It’s here. This is our latest batch of Organic certified Yunnan Gold, a renowned black tea from South West China, known for its creamy texture and malty, rich taste. Known locally as ‘dianhong’, meaning Yunnan Red, this style of tea has been perfected among the high, misty mountains of the province, where craft, culture and terroir combine to produce a taste that is unlike other black teas.
Taking a closer look at the origin of this tea, we’ll see how a unique history of world events, came together in south west China to give rise to Yunnan Gold and give you all the tips on how to get the best flavour from this tea at home.
Origin:Da Hei Shan, Yunnan, China
Name:The Chinese name for this tea is ‘Dian Hong’, literally meaning Yunnan Red. Though Yunnan Gold refers to the golden colour of the finished tea.
Style:Bud and young leaf black tea
Terroir:Ancient tea mountains
Picking Season: Summer
Leaf:Golden strands woven through black tea leaves
What makes Yunnan Gold so unique?
Although tea has been crafted in Yunnan for centuries, the history of this particular black tea is more modern than you may expect. Sometime during the Qing dynasty (1636 - 1911) black tea was first innovated in the Wuyi Mountains. This led to many famous styles of black tea, such as Lapsang Souchong, being produced in the east of China. However, it wasn’t until the Sino-Japanese war broke out in the late 1930’s that Yunnan Gold came into existence.
At that time the production of black tea was centred around the east and south east of China, but as tea production in the east halted, the government had to look elsewhere to produce its black tea. They decided to experiment with making black teas in the south west of China instead and established a production site in the ancient terroir of Yunnan, that gave birth to Yunnan Gold. So it was only in the early 1940’s that people throughout China began to taste this new black tea for the first time and since then it has become a highly celebrated tea from the region.
How was this tea made?
This tea was crafted by tea maker Yang Jian in his luscious garden on Da Hei Shan (Big black mountain) in Summer 2021. The summers in Yunnan is not exceptionally hot, but there is a lot more sun. This intense sunlight causes the leaves to produce a richer taste that works really well when crafting malty, black teas.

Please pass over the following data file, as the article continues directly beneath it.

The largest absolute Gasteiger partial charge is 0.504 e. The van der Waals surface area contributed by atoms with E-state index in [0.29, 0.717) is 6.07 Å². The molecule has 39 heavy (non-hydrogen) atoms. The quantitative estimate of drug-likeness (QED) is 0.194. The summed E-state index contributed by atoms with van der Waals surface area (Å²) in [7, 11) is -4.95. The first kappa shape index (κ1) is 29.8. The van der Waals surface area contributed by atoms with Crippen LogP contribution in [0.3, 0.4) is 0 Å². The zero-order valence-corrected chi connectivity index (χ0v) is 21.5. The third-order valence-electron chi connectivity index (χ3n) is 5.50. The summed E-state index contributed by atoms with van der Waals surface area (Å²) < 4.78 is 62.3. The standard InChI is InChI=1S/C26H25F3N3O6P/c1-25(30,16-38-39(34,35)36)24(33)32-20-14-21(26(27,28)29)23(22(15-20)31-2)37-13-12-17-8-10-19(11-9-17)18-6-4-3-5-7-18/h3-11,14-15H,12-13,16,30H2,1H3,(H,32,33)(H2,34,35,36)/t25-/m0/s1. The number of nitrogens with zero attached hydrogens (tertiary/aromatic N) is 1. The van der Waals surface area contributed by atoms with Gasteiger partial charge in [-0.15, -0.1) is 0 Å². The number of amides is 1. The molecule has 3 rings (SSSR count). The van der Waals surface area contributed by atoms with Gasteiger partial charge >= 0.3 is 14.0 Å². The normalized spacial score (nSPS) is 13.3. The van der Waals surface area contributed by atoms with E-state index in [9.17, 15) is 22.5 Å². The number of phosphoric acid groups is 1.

To begin, the pickers will hand-select only the juiciest, silvery buds from the tea bushes that contain tons of flavour and nutrients. These are then lightly withered to allow some moisture to evaporate before being machine rolled. This rolling breaks the surface of the buds, which will help them to oxidise. After the rolling the buds are then left on bamboo mats to slowly oxidise for a few hours. The colour will turn from silvery green to a shimmering gold and as they darken their flavours will concentrate to produce the chocolatey, rose and malty taste that defines this tea.
What is this batch like to drink?
The dark, copperyred infusion has a compelling aroma;like sweet cacao and rose. The initial taste is very thick and creamyand the infusion really coats the mouth with a rich taste of malt, chocolate and hints of sweetspices. It’s a comforting tea to drink and to me it feels indulgent, without ever getting too heavy.
Where and when do I recommend drinking this tea?
This tea is an all-rounder. I’d recommend it whenever you need something uplifting, as it’s bright, fruity taste always puts a smile on my face. It’s also got enough roasted warmth to enjoy on cooler evenings when you need something cosy and comforting. Definitely pair it with fruit cakes and tarts for an extra, sticky-sweet tea experience.
What is it like to make and how easy is it to get a good taste?
One cup single serve, 250ml:
For black teas like this, we ideally want to use freshly boiled water to extract the deeper notes of the tea and bring out its strength. Black teas are more forgiving than green teas when it comes to bitterness, as they are fully oxidised and therefore contain less of the bitter and astringent compounds in the leaves. This results in a well-rounded infusion with a beautifully, rich colour and aroma.This tea can be re-infused and the second infusion should result in a more present sweetness and delicate floral notes, while maintaining its delicious, thick texture.
Try it like this: 4g or 2tsp per 250ml; 95-100˚C water; 3 minutes per infusion (we recommend at least three infusions)
Who is this tea for?
Organic Yunnan Gold is a great one to try if you’re looking for something similar to a breakfast tea but with even more refined flavour notes -it’s still creamy and sweet even without milk or sugar. If you’re completely new to loose leaf black teasand have always wanted to find an accessible way inthrough simply enjoyable flavours, then this would be a great place to start.
Read More about our commitment to Organic tea and sustainability mission here
Organic Yunnan Gold
This seductive black tea is full spiced and dark chocolate richness. A combination of high mountain terroir, delicate golden buds and generations of local tea craft, give this tea its unique taste and thick texture.